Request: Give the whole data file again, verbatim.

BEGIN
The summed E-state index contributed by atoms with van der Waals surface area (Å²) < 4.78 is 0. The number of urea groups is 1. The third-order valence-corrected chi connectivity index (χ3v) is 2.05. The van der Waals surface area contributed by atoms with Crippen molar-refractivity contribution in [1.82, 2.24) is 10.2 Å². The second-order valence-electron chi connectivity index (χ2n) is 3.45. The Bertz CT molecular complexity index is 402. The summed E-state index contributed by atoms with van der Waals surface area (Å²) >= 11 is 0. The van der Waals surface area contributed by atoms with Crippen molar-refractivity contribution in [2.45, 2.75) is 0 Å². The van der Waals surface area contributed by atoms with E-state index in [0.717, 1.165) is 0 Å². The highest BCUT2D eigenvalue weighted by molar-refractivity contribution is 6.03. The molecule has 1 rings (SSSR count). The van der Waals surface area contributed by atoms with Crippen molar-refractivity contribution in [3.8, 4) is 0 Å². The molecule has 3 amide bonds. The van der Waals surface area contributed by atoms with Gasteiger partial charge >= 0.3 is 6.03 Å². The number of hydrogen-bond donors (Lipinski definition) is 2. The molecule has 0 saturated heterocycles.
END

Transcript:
The summed E-state index contributed by atoms with van der Waals surface area (Å²) < 4.78 is 0. The number of urea groups is 1. The third-order valence-corrected chi connectivity index (χ3v) is 2.05. The van der Waals surface area contributed by atoms with Crippen molar-refractivity contribution in [1.82, 2.24) is 10.2 Å². The second-order valence-electron chi connectivity index (χ2n) is 3.45. The Bertz CT molecular complexity index is 402. The summed E-state index contributed by atoms with van der Waals surface area (Å²) >= 11 is 0. The van der Waals surface area contributed by atoms with Crippen molar-refractivity contribution in [2.45, 2.75) is 0 Å². The van der Waals surface area contributed by atoms with E-state index in [0.717, 1.165) is 0 Å². The highest BCUT2D eigenvalue weighted by molar-refractivity contribution is 6.03. The molecule has 1 rings (SSSR count). The van der Waals surface area contributed by atoms with Crippen molar-refractivity contribution in [3.8, 4) is 0 Å². The molecule has 3 amide bonds. The van der Waals surface area contributed by atoms with Gasteiger partial charge >= 0.3 is 6.03 Å². The number of hydrogen-bond donors (Lipinski definition) is 2. The molecule has 0 saturated heterocycles.